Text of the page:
Latest Coronavirus publications
Finding a vaccine for the novel coronavirus is priority number one in the healthcare community. While an increasing number of countries appear to have joined China in getting the virus under control, there are legitimate fears that a second-wave could take many nations back to square one. Put simply, the surest way of preventing a Covid-19 resurgence is to develop and test an effective vaccine.
Developing a vaccine is a complex and challenging undertaking at the best of times. But to make matters even more complicated, experts on the frontline of these efforts have been subject to rampant cyber attacks in recent weeks.
There has been a great deal of conversation around the similarities between the spread of the Covid-19 virus and that of computer viruses. And indeed, as the first global pandemic to occur during the age of connectivity, this comparison is valid. But while most focus on how we can leverage the knowledge gained in the “real world” in identifying and stopping the spread of plagues in the virtual world, I would like to offer another perspective.
Perhaps we in cybersecurity can return the favour. Perhaps the medical world can take the lessons learned in three decades of fighting “cyber viruses” and implement these in their fight to mitigate the coronavirus?
An experimental data centre Microsoft sunk in the sea off the Scottish coast is being used to process workloads that could help scientists understand and design treatments for Covid-19.
Microsoft, which plunged the data centre into the sea off Orkney in 2018 as part of Project Natick, revealed the [email protected] computing project is harnessing the facility’s processing power to research viral proteins that cause Covid-19 in a bid to design therapeutics that might thwart it.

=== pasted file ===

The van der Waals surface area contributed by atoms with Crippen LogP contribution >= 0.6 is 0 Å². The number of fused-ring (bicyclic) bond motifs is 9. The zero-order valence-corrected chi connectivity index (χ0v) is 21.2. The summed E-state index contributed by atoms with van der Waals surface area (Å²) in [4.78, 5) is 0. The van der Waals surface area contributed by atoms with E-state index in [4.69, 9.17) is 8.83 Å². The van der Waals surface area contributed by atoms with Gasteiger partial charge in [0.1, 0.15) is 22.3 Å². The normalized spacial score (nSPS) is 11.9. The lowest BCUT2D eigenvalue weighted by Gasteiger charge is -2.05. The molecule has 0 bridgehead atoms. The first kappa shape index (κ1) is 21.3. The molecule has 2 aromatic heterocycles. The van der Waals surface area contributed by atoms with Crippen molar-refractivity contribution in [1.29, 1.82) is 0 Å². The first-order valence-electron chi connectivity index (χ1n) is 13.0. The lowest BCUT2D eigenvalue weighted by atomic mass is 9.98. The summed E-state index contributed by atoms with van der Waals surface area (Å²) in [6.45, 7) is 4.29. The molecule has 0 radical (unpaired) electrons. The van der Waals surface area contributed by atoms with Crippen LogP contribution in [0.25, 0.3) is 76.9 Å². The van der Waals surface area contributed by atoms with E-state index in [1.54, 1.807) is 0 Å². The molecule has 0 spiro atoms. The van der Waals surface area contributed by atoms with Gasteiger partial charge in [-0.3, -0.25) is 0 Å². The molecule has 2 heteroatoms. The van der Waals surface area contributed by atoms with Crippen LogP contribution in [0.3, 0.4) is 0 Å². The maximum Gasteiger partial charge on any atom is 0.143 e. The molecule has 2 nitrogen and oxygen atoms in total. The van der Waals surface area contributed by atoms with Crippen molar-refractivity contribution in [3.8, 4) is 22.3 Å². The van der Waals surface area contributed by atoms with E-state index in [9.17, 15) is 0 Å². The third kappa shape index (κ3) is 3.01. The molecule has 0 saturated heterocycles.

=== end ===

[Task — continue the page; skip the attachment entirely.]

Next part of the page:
The [email protected] research project simulates protein dynamics to get a feel for protein complexity. These simulations can identify sites on a viral protein that potential treatments could bind to, for instance.
There has been significant coverage on the apparent link between ethnicity and the risk of contracting coronavirus, but what does the data actually reveal?
In 2005, Richard Webber and Trevor Phillips OBE started Webber Phillips, a data analytics business specialising in a software package called “Origins” (developed by OriginsInfo, of which Webber is MD). Origins applies reference tables linking people’s names and cultural backgrounds to the examination of cultural diversity among private and public sector organisations. It wasn’t long into the pandemic before Webber and Phillips realised their software could be applied to Covid-19, amid early indicators that the UK BAME community was disproportionately at-risk.
We spoke to Webber to understand the power of Origins and how the software package might help the UK Government better understand the connection between Covid-19 risk, ethnicity and occupation. In terms of what the data is telling us, Webber warns against oversimplification and says the devil is in the detail.
Techerati and Data Centre World are giving shout-outs to data centre professionals who have been nominated by their colleagues for their exceptional efforts in recent weeks. This week, Richard Blanford, CEO at Fordway, nominates Chris Ryan, the company’s senior infrastructure lead. I’d like to nominate Chris Ryan, Senior Infrastructure Lead at Fordway as an unsung… Read More